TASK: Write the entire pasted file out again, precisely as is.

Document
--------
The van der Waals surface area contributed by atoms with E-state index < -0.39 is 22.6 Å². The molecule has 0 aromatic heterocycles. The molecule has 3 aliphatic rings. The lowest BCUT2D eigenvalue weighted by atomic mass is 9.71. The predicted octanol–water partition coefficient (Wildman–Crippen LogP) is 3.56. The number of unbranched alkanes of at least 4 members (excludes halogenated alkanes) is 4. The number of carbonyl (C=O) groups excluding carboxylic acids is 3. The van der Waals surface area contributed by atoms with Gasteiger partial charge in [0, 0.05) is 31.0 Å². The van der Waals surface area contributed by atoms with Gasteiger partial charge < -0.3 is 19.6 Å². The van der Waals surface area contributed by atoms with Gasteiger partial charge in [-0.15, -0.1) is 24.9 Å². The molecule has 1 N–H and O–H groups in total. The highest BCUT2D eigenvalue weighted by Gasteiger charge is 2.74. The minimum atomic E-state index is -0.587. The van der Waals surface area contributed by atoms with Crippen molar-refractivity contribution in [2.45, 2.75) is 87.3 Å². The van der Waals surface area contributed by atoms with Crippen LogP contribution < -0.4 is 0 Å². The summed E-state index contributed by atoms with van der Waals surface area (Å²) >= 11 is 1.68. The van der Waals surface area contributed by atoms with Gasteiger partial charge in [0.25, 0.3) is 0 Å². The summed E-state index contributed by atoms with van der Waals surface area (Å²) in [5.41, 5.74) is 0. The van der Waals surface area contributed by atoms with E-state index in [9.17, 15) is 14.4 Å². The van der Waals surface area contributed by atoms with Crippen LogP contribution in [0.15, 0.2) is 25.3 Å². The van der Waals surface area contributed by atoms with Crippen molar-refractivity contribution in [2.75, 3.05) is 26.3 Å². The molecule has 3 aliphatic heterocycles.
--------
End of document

The van der Waals surface area contributed by atoms with E-state index < -0.39 is 22.6 Å². The molecule has 0 aromatic heterocycles. The molecule has 3 aliphatic rings. The lowest BCUT2D eigenvalue weighted by atomic mass is 9.71. The predicted octanol–water partition coefficient (Wildman–Crippen LogP) is 3.56. The number of unbranched alkanes of at least 4 members (excludes halogenated alkanes) is 4. The number of carbonyl (C=O) groups excluding carboxylic acids is 3. The van der Waals surface area contributed by atoms with Gasteiger partial charge in [0, 0.05) is 31.0 Å². The van der Waals surface area contributed by atoms with Gasteiger partial charge < -0.3 is 19.6 Å². The van der Waals surface area contributed by atoms with Gasteiger partial charge in [-0.15, -0.1) is 24.9 Å². The molecule has 1 N–H and O–H groups in total. The highest BCUT2D eigenvalue weighted by Gasteiger charge is 2.74. The minimum atomic E-state index is -0.587. The van der Waals surface area contributed by atoms with Crippen molar-refractivity contribution in [2.45, 2.75) is 87.3 Å². The van der Waals surface area contributed by atoms with Crippen LogP contribution < -0.4 is 0 Å². The summed E-state index contributed by atoms with van der Waals surface area (Å²) >= 11 is 1.68. The van der Waals surface area contributed by atoms with Gasteiger partial charge in [0.25, 0.3) is 0 Å². The summed E-state index contributed by atoms with van der Waals surface area (Å²) in [5.41, 5.74) is 0. The van der Waals surface area contributed by atoms with E-state index in [9.17, 15) is 14.4 Å². The van der Waals surface area contributed by atoms with Crippen LogP contribution in [0.15, 0.2) is 25.3 Å². The van der Waals surface area contributed by atoms with Crippen molar-refractivity contribution in [2.75, 3.05) is 26.3 Å². The molecule has 3 aliphatic heterocycles.